Most private fund managers and registered investment advisers who advise funds based in the United States will be affected by the revisions to the Investment Advisers Act of 1940 contained in the Dodd-Frank Wall Street Reform and Consumer Protection Act, passed in July 2010. The major impact will be felt by funds, fund managers and advisers in the form of new registration requirements and different, more highly defined, exemptions from registration. Dodd-Frank also mandates increased compliance obligations for those required to register, enhanced record-keeping requirements for both registered and exempt managers and funds, and, in some cases, a requirement to file reports detailing information necessary to assess systemic risks.
The most direct impact of Dodd-Frank is the elimination of the exemption for registration for an investment adviser with "fewer than fifteen" clients. This broad stroke eliminates the basis upon which hedge fund managers have traditionally been exempt from investment adviser registration. In place of the "fewer than fifteen" client exemption, Dodd-Frank carves out exemptions for investment advisers based upon either assets under management or the type of fund advised.
The most significant exemptions are:
1. Investment advisers with assets under management of less than $25 Million are not permitted to register with the SEC. Any investment adviser that previously registered must de-register if the asset under management test is not met. An adviser may still have to register under state law.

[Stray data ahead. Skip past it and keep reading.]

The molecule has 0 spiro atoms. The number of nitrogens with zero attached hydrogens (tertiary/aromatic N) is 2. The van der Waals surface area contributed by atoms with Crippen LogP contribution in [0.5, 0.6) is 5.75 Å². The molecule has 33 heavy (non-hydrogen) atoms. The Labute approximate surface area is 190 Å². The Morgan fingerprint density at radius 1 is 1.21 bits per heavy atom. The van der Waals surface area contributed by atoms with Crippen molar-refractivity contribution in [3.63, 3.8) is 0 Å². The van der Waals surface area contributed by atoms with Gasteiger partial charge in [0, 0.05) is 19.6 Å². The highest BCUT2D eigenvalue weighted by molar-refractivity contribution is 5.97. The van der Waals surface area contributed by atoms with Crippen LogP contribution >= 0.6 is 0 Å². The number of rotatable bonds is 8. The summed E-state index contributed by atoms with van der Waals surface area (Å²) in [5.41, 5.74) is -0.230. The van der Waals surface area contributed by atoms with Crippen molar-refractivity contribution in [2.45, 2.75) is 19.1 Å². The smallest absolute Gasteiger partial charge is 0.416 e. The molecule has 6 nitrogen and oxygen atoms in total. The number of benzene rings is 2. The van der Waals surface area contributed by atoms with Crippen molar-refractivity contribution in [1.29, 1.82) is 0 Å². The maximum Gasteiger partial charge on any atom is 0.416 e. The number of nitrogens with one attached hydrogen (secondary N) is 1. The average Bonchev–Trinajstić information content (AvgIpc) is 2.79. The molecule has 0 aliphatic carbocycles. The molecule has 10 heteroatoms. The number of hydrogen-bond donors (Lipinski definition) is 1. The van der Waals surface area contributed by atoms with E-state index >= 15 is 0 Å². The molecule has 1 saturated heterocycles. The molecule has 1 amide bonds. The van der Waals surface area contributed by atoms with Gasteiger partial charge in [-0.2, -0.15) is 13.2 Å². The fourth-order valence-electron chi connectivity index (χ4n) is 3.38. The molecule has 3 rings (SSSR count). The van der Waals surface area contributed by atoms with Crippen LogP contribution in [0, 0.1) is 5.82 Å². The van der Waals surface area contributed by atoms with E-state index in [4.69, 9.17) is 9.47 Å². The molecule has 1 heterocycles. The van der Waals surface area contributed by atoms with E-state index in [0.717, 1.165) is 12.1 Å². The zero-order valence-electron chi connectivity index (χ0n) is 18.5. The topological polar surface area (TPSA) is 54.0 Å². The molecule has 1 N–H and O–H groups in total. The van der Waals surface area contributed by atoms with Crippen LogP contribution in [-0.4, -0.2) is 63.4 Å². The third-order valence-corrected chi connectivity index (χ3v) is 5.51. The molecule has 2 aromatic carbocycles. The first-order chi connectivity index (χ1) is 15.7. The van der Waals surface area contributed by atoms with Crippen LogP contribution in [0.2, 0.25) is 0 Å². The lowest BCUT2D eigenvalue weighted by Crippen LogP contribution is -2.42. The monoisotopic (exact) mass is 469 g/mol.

2. Managers with assets between $100 Million and $150 Million who solely advise private funds and do not advise any investor-driven investment accounts are exempt and may choose to remain unregistered or de-register if already registered.
3. Foreign hedge fund managers are exempt if they meet a number of other specific criteria.
4. Venture capital fund advisers are exempt. These are defined in a SEC final order as being those who invest only in equity securities of private operating companies where they acquired at least 80% of the equity, do not employ long term leverage, do not permit redemption of the interest of pool participants except in certain specified circumstances, hold themselves out as a venture capital fund, do not advise mutual funds or business development companies, and do not employ certain specified levels of leverage.
5. A family office, defined by final SEC Order as a company that has no clients other than family clients, is wholly owned and controlled by family members, and does not hold itself out to the public as an investment adviser, is exempt.
Of course, fund managers required to register for the first time by virtue of Dodd-Frank are subject to the SEC requirements regarding the establishment and maintenance of a compliance program, including the designation of a chief compliance officer and the adoption and review of written supervisory procedures. Additionally, both registered and unregistered advisers who manage funds must retain general records including assets under management, types of assets held, valuation policies, historical trading data, investment positions, side letters or other collateral arrangements, counter-party risks, and use of leverage.